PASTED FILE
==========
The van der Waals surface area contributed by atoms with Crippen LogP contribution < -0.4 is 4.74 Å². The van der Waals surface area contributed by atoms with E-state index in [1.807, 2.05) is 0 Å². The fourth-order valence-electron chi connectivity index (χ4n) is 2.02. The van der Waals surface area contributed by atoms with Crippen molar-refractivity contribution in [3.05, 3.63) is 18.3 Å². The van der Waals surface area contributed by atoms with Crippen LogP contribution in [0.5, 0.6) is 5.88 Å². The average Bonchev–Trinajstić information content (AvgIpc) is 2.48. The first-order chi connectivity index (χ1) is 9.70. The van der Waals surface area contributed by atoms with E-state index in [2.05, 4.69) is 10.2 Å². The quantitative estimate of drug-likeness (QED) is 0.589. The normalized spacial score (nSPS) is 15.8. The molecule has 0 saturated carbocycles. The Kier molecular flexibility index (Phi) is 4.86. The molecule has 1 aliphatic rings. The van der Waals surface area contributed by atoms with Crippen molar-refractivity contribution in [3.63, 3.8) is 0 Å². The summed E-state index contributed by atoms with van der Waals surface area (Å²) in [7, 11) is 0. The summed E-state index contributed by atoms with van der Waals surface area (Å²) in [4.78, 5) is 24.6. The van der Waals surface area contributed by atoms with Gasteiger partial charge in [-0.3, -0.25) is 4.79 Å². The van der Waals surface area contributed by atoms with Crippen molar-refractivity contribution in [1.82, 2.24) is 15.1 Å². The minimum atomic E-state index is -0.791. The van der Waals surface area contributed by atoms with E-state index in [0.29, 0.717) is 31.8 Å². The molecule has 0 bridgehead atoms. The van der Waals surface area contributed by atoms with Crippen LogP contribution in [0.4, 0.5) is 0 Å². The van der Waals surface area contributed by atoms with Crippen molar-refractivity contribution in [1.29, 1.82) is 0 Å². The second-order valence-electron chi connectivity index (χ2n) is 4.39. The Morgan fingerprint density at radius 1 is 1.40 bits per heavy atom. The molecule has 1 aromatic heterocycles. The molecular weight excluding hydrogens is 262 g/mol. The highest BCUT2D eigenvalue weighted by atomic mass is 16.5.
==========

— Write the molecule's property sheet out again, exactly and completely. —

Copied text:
The van der Waals surface area contributed by atoms with Crippen LogP contribution < -0.4 is 4.74 Å². The van der Waals surface area contributed by atoms with E-state index in [1.807, 2.05) is 0 Å². The fourth-order valence-electron chi connectivity index (χ4n) is 2.02. The van der Waals surface area contributed by atoms with Crippen molar-refractivity contribution in [3.05, 3.63) is 18.3 Å². The van der Waals surface area contributed by atoms with Crippen LogP contribution in [0.5, 0.6) is 5.88 Å². The average Bonchev–Trinajstić information content (AvgIpc) is 2.48. The first-order chi connectivity index (χ1) is 9.70. The van der Waals surface area contributed by atoms with E-state index in [2.05, 4.69) is 10.2 Å². The quantitative estimate of drug-likeness (QED) is 0.589. The normalized spacial score (nSPS) is 15.8. The molecule has 0 saturated carbocycles. The Kier molecular flexibility index (Phi) is 4.86. The molecule has 1 aliphatic rings. The van der Waals surface area contributed by atoms with Crippen molar-refractivity contribution in [3.63, 3.8) is 0 Å². The summed E-state index contributed by atoms with van der Waals surface area (Å²) in [7, 11) is 0. The summed E-state index contributed by atoms with van der Waals surface area (Å²) in [4.78, 5) is 24.6. The van der Waals surface area contributed by atoms with Gasteiger partial charge in [-0.3, -0.25) is 4.79 Å². The van der Waals surface area contributed by atoms with Crippen molar-refractivity contribution in [1.82, 2.24) is 15.1 Å². The minimum atomic E-state index is -0.791. The van der Waals surface area contributed by atoms with E-state index in [0.29, 0.717) is 31.8 Å². The molecule has 0 bridgehead atoms. The van der Waals surface area contributed by atoms with Crippen LogP contribution in [0.4, 0.5) is 0 Å². The van der Waals surface area contributed by atoms with Crippen molar-refractivity contribution in [1.29, 1.82) is 0 Å². The second-order valence-electron chi connectivity index (χ2n) is 4.39. The Morgan fingerprint density at radius 1 is 1.40 bits per heavy atom. The molecule has 1 aromatic heterocycles. The molecular weight excluding hydrogens is 262 g/mol. The highest BCUT2D eigenvalue weighted by atomic mass is 16.5.